May I Have Your Attention, Please

We’ve had an unseasonably warm few days where I live.  The sun has been shining with temperatures reaching into the high 50s/low 60s; exceptionally nice for early February in Seattle. We couldn’t resist the urge to get the family outside to take advantage of the weather, so we headed to a neighborhood park.

Both of our kids love going to the park; our youngest son always seems to want to spend his time there picking up and dropping small rocks that line the playground floor. I often have to remind him to keep the rocks away from people and off the slide–he loves hearing the sound the rocks make as they crash down it.

Naturally, the park was full of families with children and pets this weekend, a wonderful thing to see. But there was something else in abundance at the park that wasn’t such a welcome sight: Smartphones. One Mom was talking on the phone while pushing her son in the swing, another was texting while standing near her child and yet another parent was sitting on a bench engrossed in whatever app he had running. The parents were there with their children, but not really present.

Smartphones and tablets and all the other impressive technological devices at our disposal these days make connecting with each other easier than ever. But are these connections occurring in a meaningful and authentic way?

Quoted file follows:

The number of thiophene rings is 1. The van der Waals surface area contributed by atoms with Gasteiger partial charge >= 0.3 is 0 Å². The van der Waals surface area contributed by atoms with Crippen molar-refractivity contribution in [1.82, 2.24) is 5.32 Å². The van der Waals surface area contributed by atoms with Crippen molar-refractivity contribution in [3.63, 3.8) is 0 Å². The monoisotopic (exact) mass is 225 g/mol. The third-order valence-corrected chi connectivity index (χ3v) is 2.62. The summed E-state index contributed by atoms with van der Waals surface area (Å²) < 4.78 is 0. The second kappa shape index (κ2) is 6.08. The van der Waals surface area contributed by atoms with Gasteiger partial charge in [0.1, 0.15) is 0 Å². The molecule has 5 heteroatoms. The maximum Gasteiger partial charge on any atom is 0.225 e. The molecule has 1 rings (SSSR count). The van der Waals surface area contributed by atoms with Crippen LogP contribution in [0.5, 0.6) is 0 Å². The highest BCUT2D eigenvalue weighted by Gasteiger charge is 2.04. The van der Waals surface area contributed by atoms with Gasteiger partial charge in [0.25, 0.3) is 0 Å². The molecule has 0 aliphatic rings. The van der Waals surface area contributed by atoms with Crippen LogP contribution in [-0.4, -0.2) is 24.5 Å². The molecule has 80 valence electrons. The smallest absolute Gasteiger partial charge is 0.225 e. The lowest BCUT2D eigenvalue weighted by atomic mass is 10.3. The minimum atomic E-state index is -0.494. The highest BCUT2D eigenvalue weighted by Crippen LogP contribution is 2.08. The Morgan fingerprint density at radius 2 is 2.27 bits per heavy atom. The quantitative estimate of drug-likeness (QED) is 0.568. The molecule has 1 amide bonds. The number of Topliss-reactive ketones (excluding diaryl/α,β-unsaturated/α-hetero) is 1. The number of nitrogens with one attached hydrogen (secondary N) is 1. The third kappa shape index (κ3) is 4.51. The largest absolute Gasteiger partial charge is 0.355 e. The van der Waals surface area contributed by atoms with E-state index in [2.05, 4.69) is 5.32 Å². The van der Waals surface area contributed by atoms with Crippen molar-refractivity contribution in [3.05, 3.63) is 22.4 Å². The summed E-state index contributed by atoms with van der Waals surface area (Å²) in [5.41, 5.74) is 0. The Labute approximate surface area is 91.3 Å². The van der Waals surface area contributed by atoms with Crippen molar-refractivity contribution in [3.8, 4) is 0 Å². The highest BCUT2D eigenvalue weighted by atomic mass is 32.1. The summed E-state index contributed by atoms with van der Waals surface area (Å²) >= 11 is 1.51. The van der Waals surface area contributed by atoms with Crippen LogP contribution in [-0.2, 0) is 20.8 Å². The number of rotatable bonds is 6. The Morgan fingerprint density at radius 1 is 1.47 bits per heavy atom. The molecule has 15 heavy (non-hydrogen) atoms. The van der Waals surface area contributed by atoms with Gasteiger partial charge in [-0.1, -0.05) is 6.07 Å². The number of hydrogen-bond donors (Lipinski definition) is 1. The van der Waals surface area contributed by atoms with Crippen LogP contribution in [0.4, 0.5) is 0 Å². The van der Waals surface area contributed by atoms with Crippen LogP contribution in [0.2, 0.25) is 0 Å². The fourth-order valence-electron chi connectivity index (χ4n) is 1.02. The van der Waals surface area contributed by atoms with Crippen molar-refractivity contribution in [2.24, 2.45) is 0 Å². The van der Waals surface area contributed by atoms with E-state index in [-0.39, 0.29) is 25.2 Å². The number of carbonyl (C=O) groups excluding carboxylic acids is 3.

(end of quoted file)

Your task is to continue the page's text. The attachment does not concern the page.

There is a push in our society to be busy, or at least appear to be busy at all times—as if we weren’t busy enough without having to fake it.  The question is why?  Is it to impress other people around us? Do we feel like we aren’t good or important enough if we don’t seem to always be occupied? What messages are we sending other people with this constant flurry of meaningless electronic activity?  More importantly, what messages are we sending to our own children?

There will be those who claim that they’re so busy that this constant multi-tasking is the only way to get everything done; besides if their child is otherwise occupied it’s not a big deal and it’s no one’s business what they are doing with or how they spend their time.

I would argue that it does matter to our children how we spend our time. Children pay attention to these things, whether they verbalize it to us or not. By being engrossed in our electronic devices, are we unknowingly telling our children that they aren’t worth our dedicated, uninterrupted time?  That whatever we’re doing on our phone is more important than they are?And by constantly tuning out of what’s going on around us, are we really demonstrating how to make authentic and fulfilling connections with other human beings?

I walked over to a parent who was engrossed in their phone and whose child was playing with mine. I asked the parent how old their child was and it took a minute for the parent to realize I was talking to them. Once we made the connection, I went back to see what my son was up to. Sure enough, he was just about to put a handful of rocks down the slide. I called his name so he could hear me and said, “You’re not going to put those rocks down the slide are you?” He turned around to look for me. He’d seen me talking to the parent a moment earlier, and I suspect he thought I was still engaged with this and not paying attention to what he was up to. He had the biggest smile on his face. Not because he had gotten caught, but because he realized I had been paying attention.

What’s your policy on electronics when it comes to your kids?

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